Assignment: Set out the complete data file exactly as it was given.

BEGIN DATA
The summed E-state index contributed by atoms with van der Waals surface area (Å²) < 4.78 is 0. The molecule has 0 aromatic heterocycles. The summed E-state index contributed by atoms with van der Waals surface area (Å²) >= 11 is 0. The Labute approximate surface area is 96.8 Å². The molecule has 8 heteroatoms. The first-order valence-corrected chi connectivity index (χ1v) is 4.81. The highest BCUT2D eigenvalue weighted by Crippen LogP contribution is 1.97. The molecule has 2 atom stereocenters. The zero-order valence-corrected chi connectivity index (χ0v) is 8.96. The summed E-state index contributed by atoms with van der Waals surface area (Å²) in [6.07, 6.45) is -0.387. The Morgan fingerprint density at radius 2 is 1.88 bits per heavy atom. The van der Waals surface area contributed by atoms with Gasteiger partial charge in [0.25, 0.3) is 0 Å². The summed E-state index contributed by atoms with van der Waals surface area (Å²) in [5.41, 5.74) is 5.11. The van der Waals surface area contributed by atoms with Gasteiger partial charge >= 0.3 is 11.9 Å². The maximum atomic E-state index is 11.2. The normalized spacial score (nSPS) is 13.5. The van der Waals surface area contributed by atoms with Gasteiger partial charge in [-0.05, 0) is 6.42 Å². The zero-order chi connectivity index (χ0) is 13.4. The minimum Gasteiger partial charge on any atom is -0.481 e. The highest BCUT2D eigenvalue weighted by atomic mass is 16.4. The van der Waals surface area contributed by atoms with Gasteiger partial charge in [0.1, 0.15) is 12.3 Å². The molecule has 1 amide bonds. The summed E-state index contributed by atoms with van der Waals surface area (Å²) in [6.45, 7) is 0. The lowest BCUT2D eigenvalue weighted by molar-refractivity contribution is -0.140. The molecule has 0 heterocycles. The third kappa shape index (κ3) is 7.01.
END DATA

The summed E-state index contributed by atoms with van der Waals surface area (Å²) < 4.78 is 0. The molecule has 0 aromatic heterocycles. The summed E-state index contributed by atoms with van der Waals surface area (Å²) >= 11 is 0. The Labute approximate surface area is 96.8 Å². The molecule has 8 heteroatoms. The first-order valence-corrected chi connectivity index (χ1v) is 4.81. The highest BCUT2D eigenvalue weighted by Crippen LogP contribution is 1.97. The molecule has 2 atom stereocenters. The zero-order valence-corrected chi connectivity index (χ0v) is 8.96. The summed E-state index contributed by atoms with van der Waals surface area (Å²) in [6.07, 6.45) is -0.387. The Morgan fingerprint density at radius 2 is 1.88 bits per heavy atom. The van der Waals surface area contributed by atoms with Gasteiger partial charge in [0.25, 0.3) is 0 Å². The summed E-state index contributed by atoms with van der Waals surface area (Å²) in [5.41, 5.74) is 5.11. The van der Waals surface area contributed by atoms with Gasteiger partial charge >= 0.3 is 11.9 Å². The maximum atomic E-state index is 11.2. The normalized spacial score (nSPS) is 13.5. The van der Waals surface area contributed by atoms with Gasteiger partial charge in [-0.05, 0) is 6.42 Å². The zero-order chi connectivity index (χ0) is 13.4. The minimum Gasteiger partial charge on any atom is -0.481 e. The highest BCUT2D eigenvalue weighted by atomic mass is 16.4. The van der Waals surface area contributed by atoms with Gasteiger partial charge in [0.1, 0.15) is 12.3 Å². The molecule has 1 amide bonds. The summed E-state index contributed by atoms with van der Waals surface area (Å²) in [6.45, 7) is 0. The lowest BCUT2D eigenvalue weighted by molar-refractivity contribution is -0.140. The molecule has 0 heterocycles. The third kappa shape index (κ3) is 7.01.